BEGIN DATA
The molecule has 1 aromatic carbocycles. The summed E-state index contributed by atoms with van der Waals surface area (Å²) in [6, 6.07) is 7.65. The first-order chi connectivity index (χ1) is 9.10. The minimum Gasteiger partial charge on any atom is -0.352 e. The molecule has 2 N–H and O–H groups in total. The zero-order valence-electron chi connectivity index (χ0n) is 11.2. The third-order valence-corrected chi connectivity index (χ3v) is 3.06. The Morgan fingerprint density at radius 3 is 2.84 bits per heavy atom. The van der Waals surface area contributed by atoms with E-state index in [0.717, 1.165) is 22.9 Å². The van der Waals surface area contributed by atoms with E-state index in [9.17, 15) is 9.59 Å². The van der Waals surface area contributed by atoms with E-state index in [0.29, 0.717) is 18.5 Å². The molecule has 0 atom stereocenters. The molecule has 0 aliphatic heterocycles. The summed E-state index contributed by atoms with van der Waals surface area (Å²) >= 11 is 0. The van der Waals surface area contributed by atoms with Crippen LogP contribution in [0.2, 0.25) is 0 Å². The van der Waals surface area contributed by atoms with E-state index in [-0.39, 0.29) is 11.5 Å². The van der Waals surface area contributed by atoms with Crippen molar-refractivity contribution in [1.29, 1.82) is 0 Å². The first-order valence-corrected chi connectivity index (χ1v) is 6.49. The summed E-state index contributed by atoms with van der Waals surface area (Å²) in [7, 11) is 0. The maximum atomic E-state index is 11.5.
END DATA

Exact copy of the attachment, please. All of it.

The molecule has 1 aromatic carbocycles. The summed E-state index contributed by atoms with van der Waals surface area (Å²) in [6, 6.07) is 7.65. The first-order chi connectivity index (χ1) is 9.10. The minimum Gasteiger partial charge on any atom is -0.352 e. The molecule has 2 N–H and O–H groups in total. The zero-order valence-electron chi connectivity index (χ0n) is 11.2. The third-order valence-corrected chi connectivity index (χ3v) is 3.06. The Morgan fingerprint density at radius 3 is 2.84 bits per heavy atom. The van der Waals surface area contributed by atoms with E-state index in [0.717, 1.165) is 22.9 Å². The van der Waals surface area contributed by atoms with E-state index in [9.17, 15) is 9.59 Å². The van der Waals surface area contributed by atoms with E-state index in [0.29, 0.717) is 18.5 Å². The molecule has 0 atom stereocenters. The molecule has 0 aliphatic heterocycles. The summed E-state index contributed by atoms with van der Waals surface area (Å²) >= 11 is 0. The van der Waals surface area contributed by atoms with Crippen LogP contribution in [0.2, 0.25) is 0 Å². The van der Waals surface area contributed by atoms with E-state index in [-0.39, 0.29) is 11.5 Å². The van der Waals surface area contributed by atoms with Crippen molar-refractivity contribution in [1.29, 1.82) is 0 Å². The first-order valence-corrected chi connectivity index (χ1v) is 6.49. The summed E-state index contributed by atoms with van der Waals surface area (Å²) in [7, 11) is 0. The maximum atomic E-state index is 11.5.